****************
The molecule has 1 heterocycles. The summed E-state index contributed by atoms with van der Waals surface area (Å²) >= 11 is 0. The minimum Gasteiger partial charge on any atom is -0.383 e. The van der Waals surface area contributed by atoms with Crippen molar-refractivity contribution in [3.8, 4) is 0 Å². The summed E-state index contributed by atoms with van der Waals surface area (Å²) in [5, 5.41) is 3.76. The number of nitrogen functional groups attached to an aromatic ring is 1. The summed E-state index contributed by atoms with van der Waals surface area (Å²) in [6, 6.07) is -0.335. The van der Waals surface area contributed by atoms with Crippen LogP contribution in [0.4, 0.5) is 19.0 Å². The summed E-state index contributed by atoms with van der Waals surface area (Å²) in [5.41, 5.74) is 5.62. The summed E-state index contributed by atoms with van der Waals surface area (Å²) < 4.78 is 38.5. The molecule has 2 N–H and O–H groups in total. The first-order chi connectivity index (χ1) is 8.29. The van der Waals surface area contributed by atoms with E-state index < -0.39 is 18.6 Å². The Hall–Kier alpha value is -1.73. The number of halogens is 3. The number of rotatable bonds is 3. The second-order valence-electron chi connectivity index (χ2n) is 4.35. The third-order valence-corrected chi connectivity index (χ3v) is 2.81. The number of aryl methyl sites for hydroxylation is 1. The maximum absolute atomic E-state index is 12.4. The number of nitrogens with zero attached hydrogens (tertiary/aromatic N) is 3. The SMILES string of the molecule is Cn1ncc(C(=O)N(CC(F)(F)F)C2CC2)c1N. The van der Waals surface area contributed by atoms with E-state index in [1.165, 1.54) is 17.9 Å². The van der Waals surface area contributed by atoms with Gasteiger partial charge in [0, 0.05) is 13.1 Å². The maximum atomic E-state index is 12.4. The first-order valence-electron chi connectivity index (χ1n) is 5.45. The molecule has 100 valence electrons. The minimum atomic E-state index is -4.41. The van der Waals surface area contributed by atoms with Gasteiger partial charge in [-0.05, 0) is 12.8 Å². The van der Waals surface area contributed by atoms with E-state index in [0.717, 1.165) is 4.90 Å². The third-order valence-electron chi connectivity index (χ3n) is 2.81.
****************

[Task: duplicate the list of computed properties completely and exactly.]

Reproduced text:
The molecule has 1 heterocycles. The summed E-state index contributed by atoms with van der Waals surface area (Å²) >= 11 is 0. The minimum Gasteiger partial charge on any atom is -0.383 e. The van der Waals surface area contributed by atoms with Crippen molar-refractivity contribution in [3.8, 4) is 0 Å². The summed E-state index contributed by atoms with van der Waals surface area (Å²) in [5, 5.41) is 3.76. The number of nitrogen functional groups attached to an aromatic ring is 1. The summed E-state index contributed by atoms with van der Waals surface area (Å²) in [6, 6.07) is -0.335. The van der Waals surface area contributed by atoms with Crippen LogP contribution in [0.4, 0.5) is 19.0 Å². The summed E-state index contributed by atoms with van der Waals surface area (Å²) in [5.41, 5.74) is 5.62. The summed E-state index contributed by atoms with van der Waals surface area (Å²) < 4.78 is 38.5. The molecule has 2 N–H and O–H groups in total. The first-order chi connectivity index (χ1) is 8.29. The van der Waals surface area contributed by atoms with E-state index < -0.39 is 18.6 Å². The Hall–Kier alpha value is -1.73. The number of halogens is 3. The number of rotatable bonds is 3. The second-order valence-electron chi connectivity index (χ2n) is 4.35. The third-order valence-corrected chi connectivity index (χ3v) is 2.81. The number of aryl methyl sites for hydroxylation is 1. The maximum absolute atomic E-state index is 12.4. The number of nitrogens with zero attached hydrogens (tertiary/aromatic N) is 3. The SMILES string of the molecule is Cn1ncc(C(=O)N(CC(F)(F)F)C2CC2)c1N. The van der Waals surface area contributed by atoms with E-state index in [1.165, 1.54) is 17.9 Å². The van der Waals surface area contributed by atoms with Gasteiger partial charge in [0, 0.05) is 13.1 Å². The maximum atomic E-state index is 12.4. The first-order valence-electron chi connectivity index (χ1n) is 5.45. The molecule has 100 valence electrons. The minimum atomic E-state index is -4.41. The van der Waals surface area contributed by atoms with Gasteiger partial charge in [-0.05, 0) is 12.8 Å². The van der Waals surface area contributed by atoms with E-state index in [0.717, 1.165) is 4.90 Å². The third-order valence-electron chi connectivity index (χ3n) is 2.81.